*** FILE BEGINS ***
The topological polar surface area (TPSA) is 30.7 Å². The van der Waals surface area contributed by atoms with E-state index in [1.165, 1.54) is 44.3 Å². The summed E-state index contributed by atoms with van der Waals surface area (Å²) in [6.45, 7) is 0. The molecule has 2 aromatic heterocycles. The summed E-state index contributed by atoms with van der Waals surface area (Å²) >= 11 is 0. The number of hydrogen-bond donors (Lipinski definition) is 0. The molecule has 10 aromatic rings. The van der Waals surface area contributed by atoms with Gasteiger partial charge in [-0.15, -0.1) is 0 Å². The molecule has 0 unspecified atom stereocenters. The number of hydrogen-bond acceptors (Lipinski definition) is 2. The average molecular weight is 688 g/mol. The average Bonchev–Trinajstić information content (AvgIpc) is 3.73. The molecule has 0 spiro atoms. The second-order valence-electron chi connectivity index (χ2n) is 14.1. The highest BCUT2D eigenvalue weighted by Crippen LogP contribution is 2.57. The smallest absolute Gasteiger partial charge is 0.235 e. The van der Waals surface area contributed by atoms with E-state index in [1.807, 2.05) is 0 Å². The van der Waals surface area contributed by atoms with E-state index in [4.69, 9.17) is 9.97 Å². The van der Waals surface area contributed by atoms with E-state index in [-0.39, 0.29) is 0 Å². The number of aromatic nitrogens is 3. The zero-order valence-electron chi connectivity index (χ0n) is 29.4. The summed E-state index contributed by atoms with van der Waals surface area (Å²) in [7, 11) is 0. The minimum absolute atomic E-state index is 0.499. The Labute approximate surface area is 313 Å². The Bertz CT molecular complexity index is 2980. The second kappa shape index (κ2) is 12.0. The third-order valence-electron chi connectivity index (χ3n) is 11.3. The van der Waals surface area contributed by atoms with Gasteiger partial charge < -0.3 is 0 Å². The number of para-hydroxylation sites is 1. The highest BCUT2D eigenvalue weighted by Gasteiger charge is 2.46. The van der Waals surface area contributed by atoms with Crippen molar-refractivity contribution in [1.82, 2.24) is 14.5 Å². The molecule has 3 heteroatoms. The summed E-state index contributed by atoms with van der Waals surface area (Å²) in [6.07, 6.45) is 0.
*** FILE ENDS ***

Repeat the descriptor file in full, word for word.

The topological polar surface area (TPSA) is 30.7 Å². The van der Waals surface area contributed by atoms with E-state index in [1.165, 1.54) is 44.3 Å². The summed E-state index contributed by atoms with van der Waals surface area (Å²) in [6.45, 7) is 0. The molecule has 2 aromatic heterocycles. The summed E-state index contributed by atoms with van der Waals surface area (Å²) >= 11 is 0. The number of hydrogen-bond donors (Lipinski definition) is 0. The molecule has 10 aromatic rings. The van der Waals surface area contributed by atoms with Gasteiger partial charge in [-0.15, -0.1) is 0 Å². The molecule has 0 unspecified atom stereocenters. The number of hydrogen-bond acceptors (Lipinski definition) is 2. The average molecular weight is 688 g/mol. The average Bonchev–Trinajstić information content (AvgIpc) is 3.73. The molecule has 0 spiro atoms. The second-order valence-electron chi connectivity index (χ2n) is 14.1. The highest BCUT2D eigenvalue weighted by Crippen LogP contribution is 2.57. The smallest absolute Gasteiger partial charge is 0.235 e. The van der Waals surface area contributed by atoms with E-state index in [1.807, 2.05) is 0 Å². The van der Waals surface area contributed by atoms with E-state index in [4.69, 9.17) is 9.97 Å². The van der Waals surface area contributed by atoms with E-state index in [-0.39, 0.29) is 0 Å². The number of aromatic nitrogens is 3. The zero-order valence-electron chi connectivity index (χ0n) is 29.4. The summed E-state index contributed by atoms with van der Waals surface area (Å²) in [7, 11) is 0. The minimum absolute atomic E-state index is 0.499. The Labute approximate surface area is 313 Å². The Bertz CT molecular complexity index is 2980. The second kappa shape index (κ2) is 12.0. The third-order valence-electron chi connectivity index (χ3n) is 11.3. The van der Waals surface area contributed by atoms with Gasteiger partial charge < -0.3 is 0 Å². The number of para-hydroxylation sites is 1. The highest BCUT2D eigenvalue weighted by Gasteiger charge is 2.46. The van der Waals surface area contributed by atoms with Crippen molar-refractivity contribution in [1.82, 2.24) is 14.5 Å². The molecule has 3 heteroatoms. The summed E-state index contributed by atoms with van der Waals surface area (Å²) in [6.07, 6.45) is 0.